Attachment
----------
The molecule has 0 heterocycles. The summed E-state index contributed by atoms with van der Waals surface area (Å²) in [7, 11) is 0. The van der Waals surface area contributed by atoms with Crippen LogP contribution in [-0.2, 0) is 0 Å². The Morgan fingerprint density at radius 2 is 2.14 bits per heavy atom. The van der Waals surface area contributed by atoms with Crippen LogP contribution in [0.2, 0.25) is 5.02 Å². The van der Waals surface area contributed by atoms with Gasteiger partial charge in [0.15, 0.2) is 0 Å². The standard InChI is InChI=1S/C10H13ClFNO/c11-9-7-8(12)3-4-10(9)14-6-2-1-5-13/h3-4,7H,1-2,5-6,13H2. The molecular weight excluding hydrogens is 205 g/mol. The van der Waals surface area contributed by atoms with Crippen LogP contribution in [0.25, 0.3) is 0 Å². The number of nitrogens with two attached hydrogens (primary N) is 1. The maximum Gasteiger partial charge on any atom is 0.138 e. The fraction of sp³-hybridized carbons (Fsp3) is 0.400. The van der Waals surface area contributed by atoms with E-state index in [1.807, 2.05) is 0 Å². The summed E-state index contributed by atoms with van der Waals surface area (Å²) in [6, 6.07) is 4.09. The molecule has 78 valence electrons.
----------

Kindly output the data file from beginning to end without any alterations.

The molecule has 0 heterocycles. The summed E-state index contributed by atoms with van der Waals surface area (Å²) in [7, 11) is 0. The van der Waals surface area contributed by atoms with Crippen LogP contribution in [-0.2, 0) is 0 Å². The Morgan fingerprint density at radius 2 is 2.14 bits per heavy atom. The van der Waals surface area contributed by atoms with Crippen LogP contribution in [0.2, 0.25) is 5.02 Å². The van der Waals surface area contributed by atoms with Gasteiger partial charge in [0.15, 0.2) is 0 Å². The standard InChI is InChI=1S/C10H13ClFNO/c11-9-7-8(12)3-4-10(9)14-6-2-1-5-13/h3-4,7H,1-2,5-6,13H2. The molecular weight excluding hydrogens is 205 g/mol. The van der Waals surface area contributed by atoms with Crippen LogP contribution in [0.25, 0.3) is 0 Å². The number of nitrogens with two attached hydrogens (primary N) is 1. The maximum Gasteiger partial charge on any atom is 0.138 e. The fraction of sp³-hybridized carbons (Fsp3) is 0.400. The van der Waals surface area contributed by atoms with E-state index in [1.807, 2.05) is 0 Å². The summed E-state index contributed by atoms with van der Waals surface area (Å²) in [6, 6.07) is 4.09. The molecule has 78 valence electrons.